The new article, meanwhile, starts from the premise that Obama is suffering, and tries to explain why his fundraising shortfall relative to 2008 has been greater in some states than in others. But again, I just don't think there's much here. As Elliott reports, 88% of Obama's 2008 donors nationwide have yet to contribute to him this year, and when you break those figures down by state, the highest shortfall is in Oregon at 91%. Now, if the mean is 88% and the highest value is 91%, it just doesn't sound like we're talking about a whole lot of variation here. The political scientists quoted in the story do a valiant job coming up with some reasons why Western state donors would experience higher dropoff, but it just doesn't sound like there's much of a phenomenon to explain here.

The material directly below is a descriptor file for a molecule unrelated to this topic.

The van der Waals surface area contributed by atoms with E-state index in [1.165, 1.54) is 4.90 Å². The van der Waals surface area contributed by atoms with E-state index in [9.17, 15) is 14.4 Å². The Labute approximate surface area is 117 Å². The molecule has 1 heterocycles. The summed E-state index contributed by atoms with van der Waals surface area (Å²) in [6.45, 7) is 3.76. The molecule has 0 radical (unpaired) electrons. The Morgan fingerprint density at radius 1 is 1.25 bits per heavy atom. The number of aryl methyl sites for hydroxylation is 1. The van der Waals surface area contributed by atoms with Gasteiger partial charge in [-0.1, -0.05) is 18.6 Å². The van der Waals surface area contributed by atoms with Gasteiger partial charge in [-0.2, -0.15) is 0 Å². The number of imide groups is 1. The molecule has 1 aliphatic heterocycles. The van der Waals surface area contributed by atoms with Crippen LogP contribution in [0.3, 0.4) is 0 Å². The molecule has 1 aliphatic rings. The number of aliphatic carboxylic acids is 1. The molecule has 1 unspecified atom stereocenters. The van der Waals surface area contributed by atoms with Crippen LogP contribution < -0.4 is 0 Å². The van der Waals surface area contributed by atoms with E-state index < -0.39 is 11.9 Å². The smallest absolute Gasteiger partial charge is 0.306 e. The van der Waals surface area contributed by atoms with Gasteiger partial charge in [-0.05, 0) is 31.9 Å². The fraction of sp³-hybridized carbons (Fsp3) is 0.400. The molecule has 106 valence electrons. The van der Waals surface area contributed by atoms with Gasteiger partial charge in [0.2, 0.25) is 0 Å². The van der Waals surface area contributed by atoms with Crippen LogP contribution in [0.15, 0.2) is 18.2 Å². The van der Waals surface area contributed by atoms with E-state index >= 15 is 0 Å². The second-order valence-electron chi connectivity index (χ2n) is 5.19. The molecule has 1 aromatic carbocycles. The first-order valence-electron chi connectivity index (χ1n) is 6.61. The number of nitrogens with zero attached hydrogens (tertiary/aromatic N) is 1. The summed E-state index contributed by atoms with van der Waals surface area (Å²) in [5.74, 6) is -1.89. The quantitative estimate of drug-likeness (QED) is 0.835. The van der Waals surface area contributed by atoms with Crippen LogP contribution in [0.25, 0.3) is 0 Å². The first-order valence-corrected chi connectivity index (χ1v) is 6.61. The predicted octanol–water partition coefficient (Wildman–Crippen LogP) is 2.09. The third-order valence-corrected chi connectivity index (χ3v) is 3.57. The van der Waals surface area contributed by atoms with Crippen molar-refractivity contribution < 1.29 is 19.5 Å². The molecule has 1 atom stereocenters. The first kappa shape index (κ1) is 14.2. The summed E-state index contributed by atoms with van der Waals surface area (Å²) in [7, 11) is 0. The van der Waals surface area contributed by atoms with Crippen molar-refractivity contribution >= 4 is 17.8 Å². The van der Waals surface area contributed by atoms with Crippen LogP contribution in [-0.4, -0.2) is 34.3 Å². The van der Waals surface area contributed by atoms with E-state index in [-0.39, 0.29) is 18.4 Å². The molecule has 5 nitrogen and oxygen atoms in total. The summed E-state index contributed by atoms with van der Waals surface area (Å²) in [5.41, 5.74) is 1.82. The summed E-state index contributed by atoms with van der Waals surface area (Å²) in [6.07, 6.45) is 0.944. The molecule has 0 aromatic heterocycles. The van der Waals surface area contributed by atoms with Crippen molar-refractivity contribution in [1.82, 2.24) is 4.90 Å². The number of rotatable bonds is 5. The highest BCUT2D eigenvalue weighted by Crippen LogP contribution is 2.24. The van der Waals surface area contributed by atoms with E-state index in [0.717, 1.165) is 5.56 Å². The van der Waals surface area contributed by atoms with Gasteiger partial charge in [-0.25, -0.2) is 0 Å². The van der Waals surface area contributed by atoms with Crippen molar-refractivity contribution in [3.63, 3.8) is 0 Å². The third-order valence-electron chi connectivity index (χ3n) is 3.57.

I understand the desire to run stories about how Obama is having a harder time this year than he did in 2008, and that is certainly true in many measurable ways. And who knows -- maybe we'll ultimately find that he did have a hard time raising money. But drawing these comparisons between a campaign with a well-funded opponent and a campaign with no opponent is misleading, and terribly, terribly frustrating.
Update: I inaccurately claimed that the above stories were from Politico. Rather, they were from Buzzfeed.